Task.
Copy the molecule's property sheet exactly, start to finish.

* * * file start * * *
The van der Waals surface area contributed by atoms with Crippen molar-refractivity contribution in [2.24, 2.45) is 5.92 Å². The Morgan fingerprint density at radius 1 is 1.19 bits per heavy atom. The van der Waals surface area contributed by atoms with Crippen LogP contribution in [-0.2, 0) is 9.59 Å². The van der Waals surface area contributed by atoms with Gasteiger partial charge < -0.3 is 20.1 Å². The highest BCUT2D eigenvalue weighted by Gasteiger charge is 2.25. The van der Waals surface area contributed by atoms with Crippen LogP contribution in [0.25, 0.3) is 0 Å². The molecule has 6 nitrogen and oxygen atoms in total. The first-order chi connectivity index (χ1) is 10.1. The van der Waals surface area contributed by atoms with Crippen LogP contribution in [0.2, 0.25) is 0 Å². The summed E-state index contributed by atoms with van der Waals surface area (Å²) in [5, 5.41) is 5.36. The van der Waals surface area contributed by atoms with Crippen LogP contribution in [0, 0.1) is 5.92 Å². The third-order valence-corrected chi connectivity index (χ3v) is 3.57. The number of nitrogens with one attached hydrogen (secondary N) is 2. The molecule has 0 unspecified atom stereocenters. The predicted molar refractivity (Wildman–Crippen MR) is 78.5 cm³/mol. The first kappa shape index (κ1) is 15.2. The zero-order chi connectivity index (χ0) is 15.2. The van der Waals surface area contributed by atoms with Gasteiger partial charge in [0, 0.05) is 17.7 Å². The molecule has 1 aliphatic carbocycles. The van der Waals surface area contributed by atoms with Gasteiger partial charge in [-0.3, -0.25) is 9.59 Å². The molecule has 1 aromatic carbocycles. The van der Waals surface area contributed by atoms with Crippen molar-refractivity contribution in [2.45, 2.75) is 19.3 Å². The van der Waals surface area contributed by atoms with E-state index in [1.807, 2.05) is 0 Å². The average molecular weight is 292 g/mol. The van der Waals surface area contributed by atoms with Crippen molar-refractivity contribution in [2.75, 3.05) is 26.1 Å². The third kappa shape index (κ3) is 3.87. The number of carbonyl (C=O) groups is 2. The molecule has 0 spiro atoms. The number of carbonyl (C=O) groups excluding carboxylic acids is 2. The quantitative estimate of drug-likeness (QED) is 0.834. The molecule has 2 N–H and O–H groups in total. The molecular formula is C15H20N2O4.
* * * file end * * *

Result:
The van der Waals surface area contributed by atoms with Crippen molar-refractivity contribution in [2.24, 2.45) is 5.92 Å². The Morgan fingerprint density at radius 1 is 1.19 bits per heavy atom. The van der Waals surface area contributed by atoms with Crippen LogP contribution in [-0.2, 0) is 9.59 Å². The van der Waals surface area contributed by atoms with Gasteiger partial charge < -0.3 is 20.1 Å². The highest BCUT2D eigenvalue weighted by Gasteiger charge is 2.25. The van der Waals surface area contributed by atoms with Crippen LogP contribution in [0.25, 0.3) is 0 Å². The molecule has 6 nitrogen and oxygen atoms in total. The first-order chi connectivity index (χ1) is 10.1. The van der Waals surface area contributed by atoms with Crippen LogP contribution in [0.2, 0.25) is 0 Å². The summed E-state index contributed by atoms with van der Waals surface area (Å²) in [5, 5.41) is 5.36. The van der Waals surface area contributed by atoms with Crippen LogP contribution in [0, 0.1) is 5.92 Å². The third-order valence-corrected chi connectivity index (χ3v) is 3.57. The number of nitrogens with one attached hydrogen (secondary N) is 2. The molecule has 0 unspecified atom stereocenters. The predicted molar refractivity (Wildman–Crippen MR) is 78.5 cm³/mol. The first kappa shape index (κ1) is 15.2. The zero-order chi connectivity index (χ0) is 15.2. The van der Waals surface area contributed by atoms with Gasteiger partial charge in [0, 0.05) is 17.7 Å². The molecule has 1 aliphatic carbocycles. The van der Waals surface area contributed by atoms with Gasteiger partial charge in [-0.3, -0.25) is 9.59 Å². The molecule has 1 aromatic carbocycles. The van der Waals surface area contributed by atoms with Crippen molar-refractivity contribution in [2.45, 2.75) is 19.3 Å². The van der Waals surface area contributed by atoms with E-state index in [1.807, 2.05) is 0 Å². The average molecular weight is 292 g/mol. The van der Waals surface area contributed by atoms with Crippen molar-refractivity contribution in [2.75, 3.05) is 26.1 Å². The third kappa shape index (κ3) is 3.87. The number of carbonyl (C=O) groups is 2. The molecule has 0 spiro atoms. The number of carbonyl (C=O) groups excluding carboxylic acids is 2. The quantitative estimate of drug-likeness (QED) is 0.834. The molecule has 2 N–H and O–H groups in total. The molecular formula is C15H20N2O4.